Gunsmoke (1955–1975)
7.9/10
76
4 user

Chester's Mail Order Bride 

Chester has been writing to a mail-order bride who is now coming to Dodge to marry him. What Chester has neglected to tell Matt and Doc is that the picture he sent her wasn't his but the marshal's.

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Cast

Episode cast overview:
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Doc
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Ann
Joel Ashley ...
Linus
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Brady (as Russ Thorson)
William Hamel ...
Customer
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Sam
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Storyline

Chester has been writing to a mail-order bride who is now coming to Dodge to marry him. What Chester has neglected to tell Matt and Doc is that the picture he sent her wasn't his but the marshal's.

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dust | sky | wind | landscape | scenery | See All (28) »

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Western

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Release Date:

14 July 1956 (USA)  »

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1.33 : 1
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Did You Know?

Goofs

Even though Joel Ashley's character is credit with the name Linus, throughout the entire show he is referred to as Nate. Nate is the same character he played in the earlier show 'The Big Broad'. See more »

Quotes

Ann: At least I had the decency to send a picture of my own sister.
Chester: Well, I don't have a sister.
Ann: Well that's no excuse.
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User Reviews

 
Aw Shucks!
24 August 2007 | by (Claremont,USA) – See all my reviews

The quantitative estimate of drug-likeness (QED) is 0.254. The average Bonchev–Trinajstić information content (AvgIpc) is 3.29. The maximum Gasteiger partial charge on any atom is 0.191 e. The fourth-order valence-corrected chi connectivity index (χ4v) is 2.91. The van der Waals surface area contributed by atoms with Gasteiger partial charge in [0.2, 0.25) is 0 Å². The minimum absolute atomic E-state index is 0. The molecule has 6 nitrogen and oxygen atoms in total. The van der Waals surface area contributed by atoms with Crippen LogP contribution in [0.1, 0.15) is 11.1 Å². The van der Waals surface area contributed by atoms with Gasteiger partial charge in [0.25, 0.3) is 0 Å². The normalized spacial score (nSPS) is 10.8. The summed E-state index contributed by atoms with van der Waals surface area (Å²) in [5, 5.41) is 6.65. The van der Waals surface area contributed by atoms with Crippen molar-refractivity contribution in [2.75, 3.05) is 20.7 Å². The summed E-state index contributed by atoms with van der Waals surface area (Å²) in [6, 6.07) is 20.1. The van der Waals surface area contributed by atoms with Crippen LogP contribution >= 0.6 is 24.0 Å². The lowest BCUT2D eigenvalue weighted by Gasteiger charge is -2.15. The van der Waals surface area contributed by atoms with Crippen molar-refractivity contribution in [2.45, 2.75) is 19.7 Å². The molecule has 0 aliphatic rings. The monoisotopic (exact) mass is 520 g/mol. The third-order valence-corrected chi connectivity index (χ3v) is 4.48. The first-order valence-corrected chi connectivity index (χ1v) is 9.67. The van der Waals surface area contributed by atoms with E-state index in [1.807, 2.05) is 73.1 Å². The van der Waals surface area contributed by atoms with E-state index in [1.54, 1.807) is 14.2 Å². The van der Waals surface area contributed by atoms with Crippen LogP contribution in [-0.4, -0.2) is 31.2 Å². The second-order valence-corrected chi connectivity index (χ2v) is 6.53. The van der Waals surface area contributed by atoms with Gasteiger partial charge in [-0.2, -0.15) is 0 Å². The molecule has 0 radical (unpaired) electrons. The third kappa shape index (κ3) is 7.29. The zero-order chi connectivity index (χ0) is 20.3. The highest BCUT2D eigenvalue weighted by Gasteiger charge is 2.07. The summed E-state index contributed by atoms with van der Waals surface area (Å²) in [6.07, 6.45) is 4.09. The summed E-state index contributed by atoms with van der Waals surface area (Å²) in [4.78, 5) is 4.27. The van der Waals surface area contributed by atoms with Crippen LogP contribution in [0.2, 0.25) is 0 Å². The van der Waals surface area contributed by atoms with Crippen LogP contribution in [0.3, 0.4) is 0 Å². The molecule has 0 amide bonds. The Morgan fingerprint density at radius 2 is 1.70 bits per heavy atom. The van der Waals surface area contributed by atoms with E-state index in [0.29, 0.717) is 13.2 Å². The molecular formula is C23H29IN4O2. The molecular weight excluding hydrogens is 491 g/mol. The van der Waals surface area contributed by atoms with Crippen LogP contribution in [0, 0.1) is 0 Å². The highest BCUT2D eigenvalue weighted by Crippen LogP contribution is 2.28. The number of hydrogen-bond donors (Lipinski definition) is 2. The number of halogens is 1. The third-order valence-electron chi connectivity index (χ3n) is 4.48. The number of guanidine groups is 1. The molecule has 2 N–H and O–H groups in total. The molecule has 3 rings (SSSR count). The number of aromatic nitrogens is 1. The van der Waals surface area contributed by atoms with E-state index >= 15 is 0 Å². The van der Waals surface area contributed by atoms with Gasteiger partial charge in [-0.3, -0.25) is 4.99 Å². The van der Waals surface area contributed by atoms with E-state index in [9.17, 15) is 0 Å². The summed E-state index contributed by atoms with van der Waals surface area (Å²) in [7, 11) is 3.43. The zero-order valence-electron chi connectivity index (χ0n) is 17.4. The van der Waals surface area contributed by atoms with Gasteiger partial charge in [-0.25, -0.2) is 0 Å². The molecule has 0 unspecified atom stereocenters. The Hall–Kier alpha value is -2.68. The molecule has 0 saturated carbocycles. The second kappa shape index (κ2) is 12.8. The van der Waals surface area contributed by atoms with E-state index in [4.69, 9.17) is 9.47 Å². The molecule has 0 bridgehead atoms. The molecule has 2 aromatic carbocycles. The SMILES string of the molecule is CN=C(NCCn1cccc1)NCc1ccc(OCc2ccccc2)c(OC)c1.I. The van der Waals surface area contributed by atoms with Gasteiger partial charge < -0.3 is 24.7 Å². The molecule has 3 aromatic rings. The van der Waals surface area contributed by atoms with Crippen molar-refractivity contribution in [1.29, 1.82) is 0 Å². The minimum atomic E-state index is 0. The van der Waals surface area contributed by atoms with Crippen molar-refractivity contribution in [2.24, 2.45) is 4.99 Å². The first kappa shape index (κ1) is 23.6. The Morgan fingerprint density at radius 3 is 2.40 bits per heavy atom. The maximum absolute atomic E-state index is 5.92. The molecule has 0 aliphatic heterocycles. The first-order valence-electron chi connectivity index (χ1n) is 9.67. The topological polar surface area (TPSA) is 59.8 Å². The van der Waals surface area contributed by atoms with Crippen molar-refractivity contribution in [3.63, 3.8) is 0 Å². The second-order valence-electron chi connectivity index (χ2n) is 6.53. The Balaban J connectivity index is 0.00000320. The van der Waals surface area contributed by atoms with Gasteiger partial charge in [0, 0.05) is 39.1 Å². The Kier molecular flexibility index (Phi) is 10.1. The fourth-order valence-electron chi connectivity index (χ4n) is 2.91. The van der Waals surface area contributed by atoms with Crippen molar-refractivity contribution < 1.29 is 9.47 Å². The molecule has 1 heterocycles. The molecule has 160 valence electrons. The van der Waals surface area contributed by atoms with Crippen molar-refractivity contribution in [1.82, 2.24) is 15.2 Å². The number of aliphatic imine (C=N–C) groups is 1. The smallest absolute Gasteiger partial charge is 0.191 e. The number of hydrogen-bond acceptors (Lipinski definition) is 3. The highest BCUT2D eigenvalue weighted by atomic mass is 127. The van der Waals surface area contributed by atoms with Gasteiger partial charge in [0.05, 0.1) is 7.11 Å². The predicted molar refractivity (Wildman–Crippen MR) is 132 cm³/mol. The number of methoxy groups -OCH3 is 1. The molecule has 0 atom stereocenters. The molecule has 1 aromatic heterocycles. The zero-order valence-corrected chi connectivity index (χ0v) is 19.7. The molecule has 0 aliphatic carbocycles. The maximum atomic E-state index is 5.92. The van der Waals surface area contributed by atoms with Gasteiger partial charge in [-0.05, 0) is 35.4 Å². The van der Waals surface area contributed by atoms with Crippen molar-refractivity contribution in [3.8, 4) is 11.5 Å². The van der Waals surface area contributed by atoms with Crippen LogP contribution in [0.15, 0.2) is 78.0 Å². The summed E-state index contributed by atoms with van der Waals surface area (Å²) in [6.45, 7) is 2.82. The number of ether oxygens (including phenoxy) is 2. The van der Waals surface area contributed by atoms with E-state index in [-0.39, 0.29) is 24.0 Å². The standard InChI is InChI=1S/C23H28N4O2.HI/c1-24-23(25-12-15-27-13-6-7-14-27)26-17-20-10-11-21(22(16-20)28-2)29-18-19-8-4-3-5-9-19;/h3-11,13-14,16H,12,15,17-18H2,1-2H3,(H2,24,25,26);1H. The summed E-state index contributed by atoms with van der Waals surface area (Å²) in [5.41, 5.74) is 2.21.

An episode like this is largely a matter of taste. Chester corresponds with a girl back east that eventually leads to romance by mail. Feeling himself unattractive, Chester sends a photo of Matt to the girl, who promptly leaves Philadelphia to meet the man of her dreams. Now Chester's in a pickle and what will he do. Also, what will Matt do now that he's the intended Lothario.

Dennis Weaver shows what a consistently fine actor he was, particularly in the difficult confession scene before the large crowd. He and the girl, played by Mary Carver, also have a drawing-room scene together that could have easily become unbearable, but thanks to their mutual charm, is brought off in reasonable fashion. The script itself has no real suspense or drama, showing why writer John Meston was so badly needed, and how his artistic sense of dramatic tension helped to lift Gunsmoke to classic heights. There is, however, one passage of genuine inspiration-- that is the point at which Matt emphasizes the killing hardships of homesteading. This is a powerful topic that can bring together life on the American frontier and those popular beliefs so often distorted by TV, radio, books, etc. Too bad that unromanticized homesteading has been so infrequently dramatized. Perhaps that's because there is so little glamor or comfort in the grim desperation of trying to survive the real settling of the American West.


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